“THE OPPOSITE OF BEING DEPRESSED” an interview with Sascha Altman DuBrul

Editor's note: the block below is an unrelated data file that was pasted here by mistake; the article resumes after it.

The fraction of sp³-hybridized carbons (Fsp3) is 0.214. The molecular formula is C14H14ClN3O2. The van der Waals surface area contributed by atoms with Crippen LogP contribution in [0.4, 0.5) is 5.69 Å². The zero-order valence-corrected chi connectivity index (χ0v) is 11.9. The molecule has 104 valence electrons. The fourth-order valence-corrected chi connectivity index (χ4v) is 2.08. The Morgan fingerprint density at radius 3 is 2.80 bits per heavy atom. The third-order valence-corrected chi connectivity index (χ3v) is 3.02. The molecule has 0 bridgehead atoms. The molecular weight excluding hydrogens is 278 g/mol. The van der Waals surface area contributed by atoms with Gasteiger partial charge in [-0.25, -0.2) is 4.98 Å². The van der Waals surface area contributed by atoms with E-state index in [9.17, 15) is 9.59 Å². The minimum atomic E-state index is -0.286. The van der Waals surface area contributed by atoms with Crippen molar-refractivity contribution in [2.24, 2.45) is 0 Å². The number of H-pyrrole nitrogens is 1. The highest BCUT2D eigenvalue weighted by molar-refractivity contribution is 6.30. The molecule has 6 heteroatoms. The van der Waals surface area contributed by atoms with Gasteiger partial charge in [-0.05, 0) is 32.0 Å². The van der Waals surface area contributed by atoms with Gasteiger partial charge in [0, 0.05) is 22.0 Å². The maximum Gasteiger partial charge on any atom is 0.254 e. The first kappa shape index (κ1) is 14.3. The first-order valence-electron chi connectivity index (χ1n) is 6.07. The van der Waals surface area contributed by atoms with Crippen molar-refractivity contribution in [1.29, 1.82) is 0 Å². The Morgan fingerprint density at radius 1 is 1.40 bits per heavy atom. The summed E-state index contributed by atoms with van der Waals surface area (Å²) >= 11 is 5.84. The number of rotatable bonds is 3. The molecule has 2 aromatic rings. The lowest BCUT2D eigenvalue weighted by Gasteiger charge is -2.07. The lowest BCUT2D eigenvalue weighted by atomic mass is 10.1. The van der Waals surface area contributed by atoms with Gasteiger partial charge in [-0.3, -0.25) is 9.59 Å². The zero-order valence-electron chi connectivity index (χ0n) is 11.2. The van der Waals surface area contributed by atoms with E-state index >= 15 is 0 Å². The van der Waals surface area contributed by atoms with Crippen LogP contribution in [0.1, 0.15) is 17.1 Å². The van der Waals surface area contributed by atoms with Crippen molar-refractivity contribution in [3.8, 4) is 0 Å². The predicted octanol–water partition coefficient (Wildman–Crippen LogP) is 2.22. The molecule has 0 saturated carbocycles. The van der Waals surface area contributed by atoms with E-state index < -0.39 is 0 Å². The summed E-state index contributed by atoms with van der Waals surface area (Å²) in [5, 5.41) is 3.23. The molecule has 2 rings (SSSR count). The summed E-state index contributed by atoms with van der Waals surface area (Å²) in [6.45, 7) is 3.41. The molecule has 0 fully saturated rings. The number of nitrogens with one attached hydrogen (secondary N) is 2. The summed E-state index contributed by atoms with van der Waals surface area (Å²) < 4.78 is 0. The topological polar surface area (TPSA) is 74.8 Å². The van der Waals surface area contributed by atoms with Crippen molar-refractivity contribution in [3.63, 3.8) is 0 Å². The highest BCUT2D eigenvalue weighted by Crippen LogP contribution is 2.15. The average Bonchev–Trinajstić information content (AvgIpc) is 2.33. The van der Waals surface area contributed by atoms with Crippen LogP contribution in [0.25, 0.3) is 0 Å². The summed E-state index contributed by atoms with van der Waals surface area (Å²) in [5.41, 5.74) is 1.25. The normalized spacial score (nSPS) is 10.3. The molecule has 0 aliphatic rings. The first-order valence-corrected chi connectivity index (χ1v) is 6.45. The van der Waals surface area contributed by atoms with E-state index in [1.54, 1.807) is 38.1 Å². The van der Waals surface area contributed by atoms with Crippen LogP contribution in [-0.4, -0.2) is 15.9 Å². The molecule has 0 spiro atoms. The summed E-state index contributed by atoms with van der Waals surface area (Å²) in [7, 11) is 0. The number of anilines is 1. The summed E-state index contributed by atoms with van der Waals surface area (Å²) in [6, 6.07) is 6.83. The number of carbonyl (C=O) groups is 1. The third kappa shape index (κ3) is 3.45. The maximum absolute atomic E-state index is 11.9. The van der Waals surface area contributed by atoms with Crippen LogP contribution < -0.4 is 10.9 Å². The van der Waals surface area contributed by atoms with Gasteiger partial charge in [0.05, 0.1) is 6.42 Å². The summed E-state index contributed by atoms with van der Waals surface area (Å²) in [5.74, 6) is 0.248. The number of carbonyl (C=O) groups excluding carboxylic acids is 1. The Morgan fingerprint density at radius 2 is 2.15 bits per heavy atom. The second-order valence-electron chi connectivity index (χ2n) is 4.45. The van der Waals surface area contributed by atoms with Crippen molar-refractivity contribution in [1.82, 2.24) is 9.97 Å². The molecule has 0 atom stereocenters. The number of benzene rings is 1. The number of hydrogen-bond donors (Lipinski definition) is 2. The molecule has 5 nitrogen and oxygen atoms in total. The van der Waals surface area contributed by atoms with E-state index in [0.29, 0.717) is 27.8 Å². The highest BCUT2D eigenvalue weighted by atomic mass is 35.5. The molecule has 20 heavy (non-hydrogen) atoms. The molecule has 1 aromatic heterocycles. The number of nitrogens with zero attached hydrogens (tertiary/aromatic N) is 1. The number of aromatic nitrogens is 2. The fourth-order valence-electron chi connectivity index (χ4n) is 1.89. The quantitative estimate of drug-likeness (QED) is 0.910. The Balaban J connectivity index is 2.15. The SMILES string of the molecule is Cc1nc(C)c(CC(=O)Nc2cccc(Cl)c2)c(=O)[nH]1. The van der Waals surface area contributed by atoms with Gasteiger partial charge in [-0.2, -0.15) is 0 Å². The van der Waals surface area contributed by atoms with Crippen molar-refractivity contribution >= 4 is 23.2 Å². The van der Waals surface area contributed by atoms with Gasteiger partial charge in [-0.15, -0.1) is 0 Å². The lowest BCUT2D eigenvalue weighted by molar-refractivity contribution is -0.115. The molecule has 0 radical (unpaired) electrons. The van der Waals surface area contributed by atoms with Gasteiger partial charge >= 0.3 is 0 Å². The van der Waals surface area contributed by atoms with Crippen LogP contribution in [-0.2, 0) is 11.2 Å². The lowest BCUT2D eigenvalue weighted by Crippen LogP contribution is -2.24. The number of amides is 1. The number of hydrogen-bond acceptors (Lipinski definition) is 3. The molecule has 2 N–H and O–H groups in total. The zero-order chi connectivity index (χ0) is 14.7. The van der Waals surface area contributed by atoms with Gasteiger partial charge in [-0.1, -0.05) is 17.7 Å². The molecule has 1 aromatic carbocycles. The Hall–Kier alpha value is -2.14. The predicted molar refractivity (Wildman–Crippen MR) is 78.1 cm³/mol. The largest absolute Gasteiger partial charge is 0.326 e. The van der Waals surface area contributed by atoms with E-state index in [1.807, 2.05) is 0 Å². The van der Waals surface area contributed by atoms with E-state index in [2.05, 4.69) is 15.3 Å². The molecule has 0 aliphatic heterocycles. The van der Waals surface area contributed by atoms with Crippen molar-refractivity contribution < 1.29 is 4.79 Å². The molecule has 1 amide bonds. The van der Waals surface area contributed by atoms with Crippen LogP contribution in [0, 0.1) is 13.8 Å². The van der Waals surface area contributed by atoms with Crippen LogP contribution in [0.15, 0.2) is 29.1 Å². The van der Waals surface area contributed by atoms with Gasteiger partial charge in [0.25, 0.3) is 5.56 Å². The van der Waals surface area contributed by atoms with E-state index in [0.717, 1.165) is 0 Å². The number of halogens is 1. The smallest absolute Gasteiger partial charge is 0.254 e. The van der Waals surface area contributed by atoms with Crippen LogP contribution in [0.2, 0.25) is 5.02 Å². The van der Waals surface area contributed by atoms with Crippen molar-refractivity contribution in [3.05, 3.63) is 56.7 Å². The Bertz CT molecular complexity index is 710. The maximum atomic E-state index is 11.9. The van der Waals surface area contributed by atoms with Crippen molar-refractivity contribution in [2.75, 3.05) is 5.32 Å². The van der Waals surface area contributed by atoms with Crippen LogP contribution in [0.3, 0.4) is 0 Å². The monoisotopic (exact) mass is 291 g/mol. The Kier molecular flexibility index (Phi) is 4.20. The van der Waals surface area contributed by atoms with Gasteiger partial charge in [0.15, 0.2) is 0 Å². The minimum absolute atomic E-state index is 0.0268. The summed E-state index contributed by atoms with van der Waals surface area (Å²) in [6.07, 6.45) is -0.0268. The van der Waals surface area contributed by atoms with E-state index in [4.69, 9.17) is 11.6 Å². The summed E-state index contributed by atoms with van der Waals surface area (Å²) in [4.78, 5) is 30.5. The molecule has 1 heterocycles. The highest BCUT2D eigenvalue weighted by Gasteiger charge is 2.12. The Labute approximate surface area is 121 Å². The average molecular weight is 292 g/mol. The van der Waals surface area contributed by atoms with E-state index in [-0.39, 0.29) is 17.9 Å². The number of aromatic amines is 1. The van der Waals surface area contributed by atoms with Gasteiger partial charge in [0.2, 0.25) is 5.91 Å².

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“THE OPPOSITE OF BEING DEPRESSED”an interview with Sascha Altman DuBrulby Al Burian (Berlin, Germany. Late June, 2011)Sascha Altman Dubrul AKA Sascha Scatter is an anarchist, a bi-polar activist, and co-founder of the radical mental health organization the Icarus Project. He was also a founding member of the New York punk band Choking Victim. During Sascha’s recent visit to Berlin, we took a long walk around the airfield at historic Tempelhof airport, and I tried out my new portable recorder on him.A: (turning on recorder) I think it’s working. Cool. But we’re both so soft-spoken, it’s just going to just be a mumble.S: I can be soft-spoken, but I can be really loud too. You should have seen me yesterday with all those Germans. They were so, uh… It was really hard to get them to react. There were about fifty people in the room, and I literally got up out of my chair, stood in the middle of the room, and was waving my arms around, making these huge hand gestures. “Do you all understand me? Say YES!” (laughs) People were very uncomfortable. A: Well, Germans are pretty reserved.S: But I got a lot of positive feedback afterwards! (laughs)A: Sounds like playing a show. In Germany, the audience just stands there and doesn’t react, but then afterwards everyone has a really intelligent commentary.S: Yeah, that’s even more infuriating, actually. Because it’s a concert, where you’re supposed to be losing your shit.A: Right, whereas you were…  well, what were you doing, exactly?S: I was facilitating a workshop on radical peer-based mental health support. What I was trying to do is create a space for people to think about issues that normally are really uncomfortable for people to talk about, even among themselves, let alone in a big group of people. This is kind of the stuff I’ve been doing for years: getting a room full of leftists, anarchists, radicals, punks– whatever– together, and saying, hey, look: as you might have noticed, people in our community often have a really hard time with their mental health, and don’t know what to do when someone’s in a crisis. The language we use to talk about mental health stifles us. So I present some new words and ideas to talk about. And the other part that’s really important is, I tell a personal story about myself. I don’t just make it theoretical. I actually reveal things, talk about getting locked up in a psych hospital, talk about what it was like to be really alienated and suicidal. You know, things that it’s normally uncomfortable for people to talk about.A: Did it seem to you like social circumstances in Germany are different? Were people concerned with the same issues that they are in the US?S: Well, one very striking difference between the US and Germany that I’ve been seeing is, in the US, psychoanalysis really fell out of fashion in the Eighties. It’s very hard, unless you have money, to actually go see a therapist. It’s a luxury. Whereas here, that didn’t happen in the same way. The reason it happened in the States is that the pharmaceutical companies are so powerful there that they just crushed it… But, as far as your question: are people in Germany concerned with the same things? Are the issues the same? The answer is, yeah. Sure. Feeling alienated and lonely, wanting people to understand them, not knowing how to take care of someone in a crisis, needing support, wanting more resources, wanting better language to talk about these things. It was all the same stuff.A: The social context isn’t that different, I guess.S: One thing that is intriguing to me about the culture where we come from in the US, which can’t really be separated from the economics, is the whole ideology behind bio-psychiatry, the idea that our problems reside within our brains, and that there’s brain chemistry—A: That our brains are like car engines that just need more oil.S: Right. It’s incredibly ahistorical. Which I think is something that... I think we come from a very ahistorical land.A: It’s very American to reinvent yourself.S: Yeah, but it’s spreading– obviously– it’s spreading all over the world. Part of me was very conscious of that; I knew, when I was coming to Berlin, that I was coming to this city with an enormous amount of history. And that I was going to be doing a workshop in a community that was very conscious of that history. So that was interesting. I feel like I’m doing this work from the belly of the beast, you know? That model of bio-psychiatry is really coming out of the US.A: You said it was the Eighties where it shifted. Is there a—S: There’s a year.A: Is there an entity?S: The best way to trace it is, 1980 was the year that the Diagnostic and Statistical Manual of Psychiatric Disorders was published. The DSM, which is the Bible of modern psychiatry. That’s the book that has all the diagnoses in it. And it was also the year that Ronald Reagan was elected president. It really corresponds to the rise of neo-liberalism, and the idea of breaking down social institutions and the welfare state. And it was a reaction to the 1960s and 70s: there were actually all these alternative ideas about what was meant by mental health and wellness. Psychiatry as a discipline was really discredited in the 1970s. There was a famous experiment where people would check themselves into psych hospitals who didn’t have any symptoms of what would be considered schizophrenia, and they would all get diagnosed as schizophrenic. There was One Flew Over the Cuckoo’s Nest– there was a real culture of anti-psychiatry. In the 1970’s there was actually a rising political movement that was pressuring the US government to create community supported and controlled mental health facilities. Because the available mental health facilities were these big, old hospitals that were archaic; no one wanted to end up in them. And there was a lot of support for it: there was a movement for what people called de-institutionalization. What ended up happening was, in 1980, Reagan just let everybody out, without putting any funding into community mental health projects. All that stuff fell apart, there was a kind of bait and switch thing, and all of a sudden there were all these crazy homeless people out on the streets, and there were no support services for them.          That’s history that’s easy to find. The part that’s not as well documented, and that’s really more interesting, is all the alternative services that were creeping up in the 60’s and 70s, and all the different ideas about how people could handle their mental health crises. The most famous one is R.D. Lang in England, he had a place called Kingsley Hall, it was a place where people could go where they wouldn’t be medicated or given electroshock or anything like that, and they could just work through their issues. And there were a lot of ideas—you can go back and look through the literature, there was primal scream therapy, and all kinds of other therapies… there was actually a lot of really useful stuff, stuff that was at the intersection of eastern spiritual practices and western psychotherapy. Things like gestalt therapy and psychodrama, various community practices, that really fell out of fashion in the 80’s. Mostly because there was a lot of sketchy stuff that was going on. There were all these charismatic leader figures who would end up sleeping with all the young women.... you know, the usual stuff that happened in the 70’s.          One of the things we’ve done with the Icarus project which is really good is, we’ve created this system, people call them “mad maps” or “wellness maps.” First of all, you figure out what it means to be in a good state of mind– which is a pretty good question– how do I know when I’m up? How does it feel in my body? What kind of stuff am I thinking about? And then, you work that stuff out. Like, if you don’t see me come out of my room, then you’re allowed to knock on the door and ask: “Hey, what’s going on? Have you eaten? Have you slept?” I think it’s a process; for sure, in my early years it would have been very hard for me to talk about stuff like this. One of the things I feel really good about with the culture of the Icarus Project is that we’ve created the space to be able to have those conversations.A: How did you get involved in this kind of work?S: I was raised by really intense people. I was raised by a man who grew up in the 1950’s in Queens, New York– he was a working class Irish Catholic guy who got politicized when he was a teenager and worked for the civil rights movement. He was a radical journalist who went down South in the freedom rides. He was a really angry man. He had an enormous temper. And also, he had a disease called cystic fibrosis, so he was dying from the time I was a little kid. So I got to watch this man who was, you know–my dad. I watched him die slowly and painfully.            And then, my mom, who was equally intense– she was raised a working class Greek Jew in the South Bronx.  She came of age and got politicized working for the John Kennedy campaign. It was that generation. She was more idealistic than my dad, My mom is the classic good liberal. Those are the people that raised me, and probably what had a big influence on me as a kid is that they hated each other. (laughs). I grew up between two different houses…A: They were separated?S: Yeah. My mom left him, in 1977, when I was three. At the height of when lots of women were leaving their husbands. Actually my first memory is from the famous NYC blackout of ’77, when I was two and a half. The lights were off in the little room I lived in. That’s the only memory I have of my parents being together, and I can pinpoint it to that specific moment.        I have a step-mother, too, who was married to my father, who is a Jewish lady that was raised by communists in San Jose, and came of age in the United Farm Workers Union, and was raised around Mexicans. So I come from this very political family…A: Activism is not something you had to seek out.S: No, but my way of rebelling when I was a teenager was, I started hanging out with the anarchists. A: Why was that such a rebellion?S: Because I was raised by people who really believed in electoral politics. And who were culturally pretty straight. My parents were both a little bit older. When the sixties were happening, they were… I mean, they listened to the Beatles. But other than that, they were pretty straight. They were definitely not hippies.         My father actually died the night before my bar mitzvah. So right when I turned thirteen. When I found the anarchists and the punks is when I was fourteen. I caught the last few years of, like, I ended up right in the middle of the Thompkins square riots. As a fourteen year old, I was so into it. (laughs).          I was really into the Sex Pistols, for some reason… well, OK: there was a girl at camp. I kissed a girl at camp, and she had a Misfits T-shirt, she listened to the Sex Pistols. And then, a friend of mine went to Bleeker Bob’s, which is a record store in New York city, and he got two tapes: Operation Ivy Energy, which had just come out, and the day the country died by the Subhumans. We listened to that shit incessantly. I remember listening to the day the country died and thinking, “oh my god, this is real music! The Sex Pistols is just some bullshit, and this is for real!”           When I was sixteen, my mom really wanted to get me out of New York for the summer, because I was getting arrested all the time at demonstrations. I was a pretty angry and rebellious teenager. This is one of the things I always say in the workshops, is that we do the political work that we do because we want to change the world, but underneath that we have our own internal reasons, whatever it is that fuels it. We often have these ghosts that we carry around. And for me, it was the death of my father. I was just so angry and heartbroken.           Punk was a really important part of my life. I was really into the scene in New York, and then I went to Berkeley for the summer to study. And that was the summer when all the riots happened in People’s Park. That was also very formative.A: You were talking earlier today about the need to be part of something bigger than yourself…S: The first time I felt that was being at a punk show on the lower east side. Being in a little squatted basement somewhere, pressed up against all these people, knocking into each other. It was like, “oh my god, this is where I belong.” Meanwhile, my mom was going to Friday night services over at the synagogue. Which was the most boring thing I could imagine.A: Perfect thing to rebel against.S: Well, that’s what’s so ironic, all these years later… I mean, I studied Hebrew last summer.A: You’ve come around to it?A: Well, it’s old. Punk is not so old. That’s one thing that’s so fascinating about being in Berlin. I mean, what it means to be a Jew here compared to being a Jew in New York City. Being a Jew in most places is pretty different; there are more Jews in NYC than there are in Israel. It’s the dominant culture where I come from, in a lot of ways. I didn’t even notice it. I wasn’t raised to think of myself as Jewish. I was raised to think of myself as another white person. Which is the American thing…. I took this class at graduate theological union last year, called “from Spinoza to Seinfeld: the history of secular Judaism.” And one of the things that I learned is, it’s actually American Jews that have played an enormous role in the creation of American white identity, and what it means to be a successful American. So many Jews were so determined to give up their identity because it was so stigmatized. And America offered the ability to do that. But this idea of whiteness: where does it come from? It’s complex.A: Maybe this is too big of a jump, but how did you go from punk shows on the Lower East Side to living in a yoga ashram for a year?S: Man, that is a really big jump. (pause) Do you remember where we first met?A: Sure. Portland. We were both going to Reed College. We hung out a few times and went to a couple of shows. And then you disappeared. But that happened, like, once a week at Reed.S: My senior year of high school, I had all these friends that started shooting up. My girlfriend started shooting dope. I got really scared. My plan was, when I finished high school I was going to ride freight trains around the country and have adventures. Instead, I studied really hard, I got good scores on my SAT’s, and I got into Reed, which is where my step-mother had gone.           My dad wanted me to go to Harvard. He went to city college­– we could talk about class issues, and that would be a whole other aspect of madness. I was raised by this guy who was very strongly identified as working class and hating rich people. Yet he wanted his son to go to Harvard. He wanted something better for me, but he also had very traditional ideas of what that meant.             In retrospect, going to Reed was a terrible idea. I went there and left all my friends behind. These are good times, I think, to articulate what we mean when we say “friends.” That’s the first thing I do when I go into college classrooms, I ask, “how many of you have a facebook account?” Everybody raises their hand. “OK, of all those ‘friends,’ how many people would be there for you in a crisis?” I had friends, but no one who was really close. No one who could see what was really going on with me.            When I was eighteen I was locked up for the first time and diagnosed as bi-polar. I was down in Berkeley visiting some friends, and I was freaking out, so they put me on a plane home to New York and then… then I had this day. It was late summer of 1993. I spent the whole day walking around New York City, and I was convinced that it was my last day on earth. That the world was going to end. See, there’s this thing that happens when you get manic: it’s like the opposite of being depressed. When you’re depressed, nothing has any meaning, but when you’re manic... AB: Everything is loaded with hidden messages and subtexts.S: Right, exactly... So, that day in New York, I got down in the subway tunnel and started walking along the tracks. I walked through two stations before they pulled me off. It was a Friday night at rush hour. I didn’t actually think that I was trying to kill myself, I just thought it was what I was supposed to do.A: Do you take bi-polar medication now?S: I’ve been taking Lithium for the last ten years. People have really different experiences taking these types of drugs, that’s one thing that’s really important to keep in mind. It seems like there’s a lot of people that take lithium and have a really bad reaction to it. On the other hand, it’s the only drug that works for a whole lot of people.          I don’t plan to be on this stuff forever. But I have a pretty intense personality, you know? We get this range of emotions, and lithium blocks some of them. When I go off of my lithium it’s going to be a slow process, and it’s going to be hard.          For years, what I used to say was that I regulated my brain chemistry through a mixture of lithium and marijuana. Because they are like opposites to each other. I could stay stable with the lithium, and then smoking weed is instant mania. Now I’ve learned that I have to be really careful with it. Three years ago, I lost it again. That’s how I ended up in the ashram.A: what happened?S: I lost interest in other people. I felt connected to larger forces.... I can’t let myself go there too much. For sure, if I’m going to get off of lithium, I’m not going to be able to smoke weed!A: In that sense, it isn’t so ahistorical.S: what do you mean?A: the idea that you’ve got some brain chemistry that you need to regulate. Coming up with some chemicals to level you out— people have been using drugs and alcohol for that purpose for a long time, pretty much for as long as there have been people.S: Well, you could draw a parallel between Monsanto trying to regulate seeds, and governments telling people, no no, you can’t use those kinds of drugs, even though you can grow them, you can produce them yourself, you have control of them– you have to do these kinds of drugs, that we have control over.A: Do you know much about the writer David Foster Wallace?S: I know the name, but I haven’t read anything by him. What’s his story?A: He was on this anti-depressant medication called phenelzine for years and years; I guess his entire literary career basically happened on this medication. And then at some point, he was experiencing side effects and wanted to get off of it. The problem was, once he did, nothing else worked for him. He killed himself not long after he stopped taking it.          A lot of people were really shocked by his death. He was “the voice of his generation,” who seemed to have it all: literary acclaim, commercial success, a university teaching job, recently married... the main thing about it was, he was just so damn intelligent. It’s especially unnerving when really smart people decide to kill themselves.S: what’s his writing about?A: A lot of it is about addiction, alienation, depression, and anxiety. Most of his characters seem like they are about to lose their minds. He describes the disorienting effect of living in an information-overloaded society very well. His stuff can be pretty brutal, but the weird thing about it is that it’s also incredibly fun to read. A lot of critics seemed to be too busy fawning over his style to notice the content. He’d write the darkest, most horrific stuff and the cover blurb on the book jacket would say, “Hilarious! Laugh out loud funny!”          I don’t know... he’s a great writer, but... I don’t know if I’d recommend it. I’m personally trying to keep away from him, actually. In a way he represents, to me, the futility of trying to think your way out of it.S: The futility of trying to think your way out of it. I think that’s really key. I thought about that quite a bit yesterday, interacting with all those Germans, who are all clearly so up in their heads. Part of me wanted to just say, “everybody up, out of your chairs! Let’s do some breathing exercises!”           That’s what the yoga ashram taught me. I was depressed as fuck when I showed up in that place. And it was regimented, it was almost militaristic in its regimentation– praying, meditating, doing yoga. You make a three month commitment, and you can go live there. So I put up a tent on the beach. You’d get up at five, at 5:30 you’re sitting in the temple meditating, you do that for half an hour, chant in sanskrit for another half an hour, then you go do two hours of yoga, eat breakfast, and then you work all day.A: Work on what?S: I worked in the garden, I worked in the kitchen. Depending on what your skills are. Just physical labor, stuff that keeps you occupied. The idea is that you’re supposed to think about God all day. It was fascinating to me. I was– like you, it sounds– raised in a very secular environment. But there is something missing from that, you know? And it wasn’t that I need to be bowing down to statues of Ganesha or Vishnu. It was the feeling of being around a bunch of people who actually, really valued feeling that connection to something higher. I could relate to it. Even though I wasn’t raised in a spiritual context, the experiences that I’ve had with mania have been so spiritual, if I had been raised a Christian I would have thought I was Jesus.A: Instead you’re an anarchist.S: I’ve read my history. I learned about the European Enlightenment, made sense of where the philosophies of the sub-culture I came from drew their historical understanding. Marxism is in some ways very Biblical. There are a lot of things about Buddhist philosophy that are pretty punk. All of these things eventually overlap. I don’t think there’s any future in de-spiritualized communities, or cultures. You can look at the Left in the United States, and how much better the religious right is at organizing, because they have God on their side. Compare that to my mom in her apartment in Manhattan, reading the Nation magazine.             For myself, it came from having what I didn’t realize at the time were spiritual experiences– in the punk scene, with the anarchists. The ashram was so weird, but it was so good for me too. I had been living there for two months already, and I asked this question to the Swami, who is this Israeli guy wearing an orange robe– the ashram was run by Israelis, that’s why it was so militaristic (laughs). I asked, what is the relationship between hinduism and yoga? And he gave me a good answer, which is that every major religion has mystical components to it, the Jews have kabalah, Christianity has all these sects, Muslims have sufism, and yoga is the mystical element of hinduism. It’s more complicated than that, but if you just take that and think about it– all of these mystical philosophies have a lot more in common with each other than the larger religions do. There is a core set of beliefs. You can see where the religions come from. They come from these brilliant people who are in touch with stuff that not everyone is in touch with. And then, ideas get formed around them, and at some point it gets really fucking stupid, because it doesn’t make any sense when it’s so removed from the original context.              Because I come from the punk scene, which is very much a sub-cultural community, I have a large appreciation for how subcultures end up effecting the mainstream. But in order for them to continue to do it, they have to stay subcultures, they can’t totally become mainstream. The metaphor I started using some time ago is dandelions, check it out—(he walks over to the side of the airstrip, where, in a patch of scraggly grass there are, indeed, dandelions blooming)Anytime you see stuff growing, there’s the topsoil that it’s growing in and then there’s the sub-soil below it– that’s the heavier stuff that’s based on the bedrock that’s further below. Most of the action is happening in the topsoil, but then there are certain plants, like dandelions, that have tap roots that go down into the sub-soil, and pull up nutrients from the sub-soil that can’t be accessed by the other plants. When the dandelions die, that stuff breaks down into the topsoil. So they are a neccesary part of the eco-system. You have to have the plants with the deep tap roots.